Acute bronchitis is a lower respiratory tract infection (LRTI) characterized by inflammation of the bronchi. It often follows an upper respiratory tract infection (URTI) and, in more than 90% of cases, the cause is viral. Acute bronchitis may manifest with cough, runny nose, headache, and malaise. The cough may persist for 2–3 weeks and is usually self-limiting; it is often productive and associated with chest pain. The diagnosis is made on the basis of clinical symptoms and auscultation findings; further diagnostic testing is not routinely necessary. Important differential diagnoses to consider include asthma, acute exacerbation of COPD, and pneumonia. Management of acute bronchitis consists of adequate hydration and symptomatic relief. Treatment with antibiotics is not generally indicated. While chronic bronchitis also involves inflammation of the bronchi, its clinical picture and management are very different (see “COPD”).
- Viral (> 90% of cases)
The etiology of acute bronchitis is viral in > 90% of cases!
Signs and symptoms 
- Symptoms of preceding or simultaneous URTI
- Runny nose and sore throat
- Chest pain
- Mild dyspnea
- Fever (uncommon after first few days)
- Vital signs are usually normal. 
- Auscultation findings 
- Acute bronchitis is a clinical diagnosis based on typical clinical features and auscultation findings
- Diagnostic studies are usually only required to: 
Routine laboratory and imaging studies 
- CBC: may show mild leukocytosis
- Indication: to evaluate for pneumonia in patients with abnormal examination findings or atypical clinical presentation 
- Findings: often normal or nonspecific, e.g., peribronchial thickening 
Further diagnostic testing 
Consider targeted testing for alternate diagnoses or complications in patients with the following:
- High fevers: Consider a diagnosis of pneumonia or influenza (see “Diagnostics” in “Influenza”).
- Prominent coughing fits: Consider pertussis testing. 
- Worsening symptoms or cough lasting > 3 weeks: Consider adding sputum culture, spirometry, or other laboratory studies (e.g., CRP) depending on clinical suspicion. 
- Recurrent episodes of bronchitis: Consider diagnostic testing for asthma or COPD.
In otherwise healthy patients with typical clinical findings and normal vital signs, acute bronchitis does not require diagnostic testing.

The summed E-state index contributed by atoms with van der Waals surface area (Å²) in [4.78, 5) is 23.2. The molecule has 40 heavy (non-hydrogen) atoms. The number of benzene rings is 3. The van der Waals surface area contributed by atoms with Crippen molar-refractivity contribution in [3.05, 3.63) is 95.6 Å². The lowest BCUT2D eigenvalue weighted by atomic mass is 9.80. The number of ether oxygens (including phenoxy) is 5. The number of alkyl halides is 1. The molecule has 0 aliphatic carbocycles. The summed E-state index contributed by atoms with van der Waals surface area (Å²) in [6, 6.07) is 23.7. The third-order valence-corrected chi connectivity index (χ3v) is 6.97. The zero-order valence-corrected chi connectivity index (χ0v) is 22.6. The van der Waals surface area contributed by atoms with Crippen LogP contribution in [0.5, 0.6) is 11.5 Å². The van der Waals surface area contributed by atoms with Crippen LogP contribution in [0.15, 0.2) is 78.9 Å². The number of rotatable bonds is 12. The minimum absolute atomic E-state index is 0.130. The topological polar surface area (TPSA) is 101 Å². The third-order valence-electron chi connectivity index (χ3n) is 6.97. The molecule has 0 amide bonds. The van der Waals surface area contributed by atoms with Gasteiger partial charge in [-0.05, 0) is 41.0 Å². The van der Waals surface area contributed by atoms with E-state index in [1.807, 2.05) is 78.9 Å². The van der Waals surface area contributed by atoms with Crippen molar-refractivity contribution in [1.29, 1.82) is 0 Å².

- For cough persisting < 8 weeks, see “Differential diagnosis of acute cough.”
- For cough persisting ≥ 8 weeks, see “Differential diagnosis of chronic cough.”
The differential diagnoses listed here are not exhaustive.
Acute bronchitis is generally self-limiting. Treatment is focused on the relief of symptoms. 
- Supportive management
Symptomatic treatment 
- Analgesics: NSAIDs or acetaminophen 
- Other symptom relievers: not routinely recommended ; 
- See “Treatment” in “Cough” for more details on symptomatic treatment.
Antibiotic treatment 
- Generally not recommended
- Only consider antibiotics in patients with suspected bacterial complications or an alternate diagnosis (e.g., pneumonia, pertussis, acute exacerbation of COPD).
Treatment is focused on symptomatic management. Antibiotics, cough and cold medications, bronchodilators, and steroids have no proven efficacy in uncomplicated acute bronchitis.
- Respiratory failure
- Secondary bacterial infections (especially pneumonia)
Protracted bacterial bronchitis 
- Chronic bacterial infection that causes a productive cough
Clinical diagnosis requires all of the following:
- Daily cough for > 4 weeks
- Resolution within 2–4 weeks of antibiotic treatment
- Absence of alternate diagnosis
We list the most important complications. The selection is not exhaustive.
- Generally self-limiting
- Risk factors for complications: advanced age, immunocompromise, preexisting lung conditions